According to Tony Hughes, CEO of Huthwaite International, a UK-based sales and negotiation training company, recent research by the company reveals people in most businesses negotiate badly most of the time. “That’s costing businesses a lot,” he says.


Here are five tips from Hughes for negotiating more effectively.

1 | Do your homework the right way

Before entering a negotiation, most negotiators will spend the majority of their time preparing facts and figures. But the most skilled negotiators spend twice the time on planning how they will use such information in the negotiation. They focus on finding ways to use data to establish common ground or gain an edge.

2 | Ask, don’t tell

Skilled negotiators are more concerned with seeking information than giving it. Careful questioning provides insight into the other party’s position and allows you to understand their strategic objectives. Also, questioning can create doubt in their mind about their approach. That’s important because doubt creates movement — and movement takes you closer to your goal.

3 | Feelings matter

Using statements like, “I’m delighted we’re moving closer to an agreement on price” or “I’m disappointed that you’re not able to extend the contract length” can be powerful. While the other party might disagree with you on the substance of the negotiation, no one can question your feelings. Referring to your feelings can help establish a co-operative climate.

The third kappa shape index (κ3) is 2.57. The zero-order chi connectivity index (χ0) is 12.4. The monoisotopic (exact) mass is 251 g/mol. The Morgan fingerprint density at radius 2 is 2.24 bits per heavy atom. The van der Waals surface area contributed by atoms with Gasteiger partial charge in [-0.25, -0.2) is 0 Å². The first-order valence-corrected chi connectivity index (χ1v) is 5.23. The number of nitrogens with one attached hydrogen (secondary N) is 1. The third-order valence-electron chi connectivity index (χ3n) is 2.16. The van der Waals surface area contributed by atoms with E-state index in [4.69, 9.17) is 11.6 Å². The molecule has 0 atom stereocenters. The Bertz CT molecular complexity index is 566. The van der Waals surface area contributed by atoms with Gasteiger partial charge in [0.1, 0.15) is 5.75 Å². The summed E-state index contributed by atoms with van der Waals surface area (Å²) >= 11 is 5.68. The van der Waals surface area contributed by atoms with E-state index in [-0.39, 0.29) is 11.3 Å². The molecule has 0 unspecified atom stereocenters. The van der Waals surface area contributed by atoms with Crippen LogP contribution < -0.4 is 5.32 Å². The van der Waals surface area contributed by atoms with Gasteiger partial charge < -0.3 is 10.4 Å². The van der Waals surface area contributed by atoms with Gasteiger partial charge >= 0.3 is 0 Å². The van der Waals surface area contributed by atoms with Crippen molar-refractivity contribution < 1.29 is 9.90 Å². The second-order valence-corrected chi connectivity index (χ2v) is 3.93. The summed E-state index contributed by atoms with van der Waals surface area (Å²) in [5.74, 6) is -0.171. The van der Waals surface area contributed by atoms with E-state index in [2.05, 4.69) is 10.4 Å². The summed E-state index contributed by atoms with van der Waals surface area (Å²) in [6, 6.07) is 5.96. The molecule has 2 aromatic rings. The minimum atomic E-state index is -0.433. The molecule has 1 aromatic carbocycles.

60% | Percentage of skilled negotiators who express “feelings” statements

4 | Don’t be irritating

Self-praising — “I’m being very reasonable here” or “I think you’ll agree a contract review within two years is very fair” — are what professional negotiators call “irritators.” According to Hughes, an irritating statement like, “I’ll be honest with you” communicates to the other person, “previously, I was dishonest.”

5 | Counter proposals can be counterproductive

Counter proposals rarely work. Responding to a suggestion with an immediate alternative is equivalent to saying: “I’m not listening to you, I have certain targets and I’m sticking to them.” The trouble is, if you’re not listening, you’re not really negotiating.

VIA | Management-Issues.com

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